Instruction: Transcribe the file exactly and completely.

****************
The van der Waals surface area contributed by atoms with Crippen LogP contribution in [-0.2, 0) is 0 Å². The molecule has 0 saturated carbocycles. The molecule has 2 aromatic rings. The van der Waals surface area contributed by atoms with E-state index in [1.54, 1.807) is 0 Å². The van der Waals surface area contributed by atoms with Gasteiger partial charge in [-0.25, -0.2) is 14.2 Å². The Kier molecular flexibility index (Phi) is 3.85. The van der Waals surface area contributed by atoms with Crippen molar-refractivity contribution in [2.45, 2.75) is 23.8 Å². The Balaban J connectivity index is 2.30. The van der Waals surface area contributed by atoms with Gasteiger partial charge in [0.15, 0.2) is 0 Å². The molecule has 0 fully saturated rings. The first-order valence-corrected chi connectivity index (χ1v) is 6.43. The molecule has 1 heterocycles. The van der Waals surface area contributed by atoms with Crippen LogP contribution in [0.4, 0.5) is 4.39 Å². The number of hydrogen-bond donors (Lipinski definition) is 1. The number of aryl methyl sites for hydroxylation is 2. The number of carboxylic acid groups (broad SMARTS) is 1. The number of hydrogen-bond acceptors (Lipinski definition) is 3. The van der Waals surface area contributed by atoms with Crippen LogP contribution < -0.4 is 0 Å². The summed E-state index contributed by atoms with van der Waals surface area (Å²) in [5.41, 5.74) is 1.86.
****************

The van der Waals surface area contributed by atoms with Crippen LogP contribution in [-0.2, 0) is 0 Å². The molecule has 0 saturated carbocycles. The molecule has 2 aromatic rings. The van der Waals surface area contributed by atoms with E-state index in [1.54, 1.807) is 0 Å². The van der Waals surface area contributed by atoms with Gasteiger partial charge in [-0.25, -0.2) is 14.2 Å². The Kier molecular flexibility index (Phi) is 3.85. The van der Waals surface area contributed by atoms with Crippen molar-refractivity contribution in [2.45, 2.75) is 23.8 Å². The Balaban J connectivity index is 2.30. The van der Waals surface area contributed by atoms with Gasteiger partial charge in [0.15, 0.2) is 0 Å². The molecule has 0 fully saturated rings. The first-order valence-corrected chi connectivity index (χ1v) is 6.43. The molecule has 1 heterocycles. The van der Waals surface area contributed by atoms with Crippen LogP contribution in [0.4, 0.5) is 4.39 Å². The number of hydrogen-bond donors (Lipinski definition) is 1. The number of aryl methyl sites for hydroxylation is 2. The number of carboxylic acid groups (broad SMARTS) is 1. The number of hydrogen-bond acceptors (Lipinski definition) is 3. The van der Waals surface area contributed by atoms with Crippen LogP contribution < -0.4 is 0 Å². The summed E-state index contributed by atoms with van der Waals surface area (Å²) in [5.41, 5.74) is 1.86.